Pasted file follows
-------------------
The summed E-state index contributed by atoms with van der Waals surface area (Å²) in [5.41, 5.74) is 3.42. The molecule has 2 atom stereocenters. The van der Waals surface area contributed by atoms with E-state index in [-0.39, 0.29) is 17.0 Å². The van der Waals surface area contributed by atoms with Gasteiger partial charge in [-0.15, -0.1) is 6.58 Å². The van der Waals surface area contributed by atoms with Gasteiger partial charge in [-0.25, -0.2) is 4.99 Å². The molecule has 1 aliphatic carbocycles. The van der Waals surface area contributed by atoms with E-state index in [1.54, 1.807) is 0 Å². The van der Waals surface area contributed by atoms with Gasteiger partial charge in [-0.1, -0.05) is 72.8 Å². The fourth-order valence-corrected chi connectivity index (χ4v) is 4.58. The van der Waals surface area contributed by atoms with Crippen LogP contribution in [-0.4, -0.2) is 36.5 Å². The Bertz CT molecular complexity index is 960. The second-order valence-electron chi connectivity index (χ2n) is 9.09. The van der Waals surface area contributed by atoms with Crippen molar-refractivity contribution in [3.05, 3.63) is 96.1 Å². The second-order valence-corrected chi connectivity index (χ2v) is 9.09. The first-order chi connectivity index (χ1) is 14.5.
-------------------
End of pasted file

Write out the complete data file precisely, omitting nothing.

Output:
The summed E-state index contributed by atoms with van der Waals surface area (Å²) in [5.41, 5.74) is 3.42. The molecule has 2 atom stereocenters. The van der Waals surface area contributed by atoms with E-state index in [-0.39, 0.29) is 17.0 Å². The van der Waals surface area contributed by atoms with Gasteiger partial charge in [-0.15, -0.1) is 6.58 Å². The van der Waals surface area contributed by atoms with Gasteiger partial charge in [-0.25, -0.2) is 4.99 Å². The molecule has 1 aliphatic carbocycles. The van der Waals surface area contributed by atoms with E-state index in [1.54, 1.807) is 0 Å². The van der Waals surface area contributed by atoms with Gasteiger partial charge in [-0.1, -0.05) is 72.8 Å². The fourth-order valence-corrected chi connectivity index (χ4v) is 4.58. The van der Waals surface area contributed by atoms with Crippen LogP contribution in [-0.4, -0.2) is 36.5 Å². The Bertz CT molecular complexity index is 960. The second-order valence-electron chi connectivity index (χ2n) is 9.09. The van der Waals surface area contributed by atoms with Crippen molar-refractivity contribution in [3.05, 3.63) is 96.1 Å². The second-order valence-corrected chi connectivity index (χ2v) is 9.09. The first-order chi connectivity index (χ1) is 14.5.